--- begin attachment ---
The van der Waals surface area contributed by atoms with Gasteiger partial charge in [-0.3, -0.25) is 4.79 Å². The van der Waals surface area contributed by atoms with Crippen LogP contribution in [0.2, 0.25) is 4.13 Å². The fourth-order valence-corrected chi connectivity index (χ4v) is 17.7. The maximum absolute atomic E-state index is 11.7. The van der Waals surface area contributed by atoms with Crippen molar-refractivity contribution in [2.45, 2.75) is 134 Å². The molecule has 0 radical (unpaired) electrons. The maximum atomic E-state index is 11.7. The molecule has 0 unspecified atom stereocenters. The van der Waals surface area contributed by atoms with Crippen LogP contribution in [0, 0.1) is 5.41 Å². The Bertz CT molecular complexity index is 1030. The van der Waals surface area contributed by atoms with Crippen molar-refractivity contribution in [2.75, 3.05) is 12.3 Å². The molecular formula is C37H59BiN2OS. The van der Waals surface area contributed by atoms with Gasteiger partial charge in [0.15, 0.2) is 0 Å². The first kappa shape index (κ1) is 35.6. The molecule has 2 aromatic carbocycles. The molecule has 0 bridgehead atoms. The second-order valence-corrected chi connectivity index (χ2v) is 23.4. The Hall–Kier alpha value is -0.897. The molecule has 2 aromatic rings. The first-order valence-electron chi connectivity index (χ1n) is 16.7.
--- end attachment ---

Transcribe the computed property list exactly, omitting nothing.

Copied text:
The van der Waals surface area contributed by atoms with Gasteiger partial charge in [-0.3, -0.25) is 4.79 Å². The van der Waals surface area contributed by atoms with Crippen LogP contribution in [0.2, 0.25) is 4.13 Å². The fourth-order valence-corrected chi connectivity index (χ4v) is 17.7. The maximum absolute atomic E-state index is 11.7. The van der Waals surface area contributed by atoms with Crippen molar-refractivity contribution in [2.45, 2.75) is 134 Å². The molecule has 0 radical (unpaired) electrons. The maximum atomic E-state index is 11.7. The molecule has 0 unspecified atom stereocenters. The van der Waals surface area contributed by atoms with Crippen LogP contribution in [0, 0.1) is 5.41 Å². The Bertz CT molecular complexity index is 1030. The van der Waals surface area contributed by atoms with Crippen molar-refractivity contribution in [2.75, 3.05) is 12.3 Å². The molecular formula is C37H59BiN2OS. The van der Waals surface area contributed by atoms with Gasteiger partial charge in [0.15, 0.2) is 0 Å². The first kappa shape index (κ1) is 35.6. The molecule has 2 aromatic carbocycles. The molecule has 0 bridgehead atoms. The second-order valence-corrected chi connectivity index (χ2v) is 23.4. The Hall–Kier alpha value is -0.897. The molecule has 2 aromatic rings. The first-order valence-electron chi connectivity index (χ1n) is 16.7.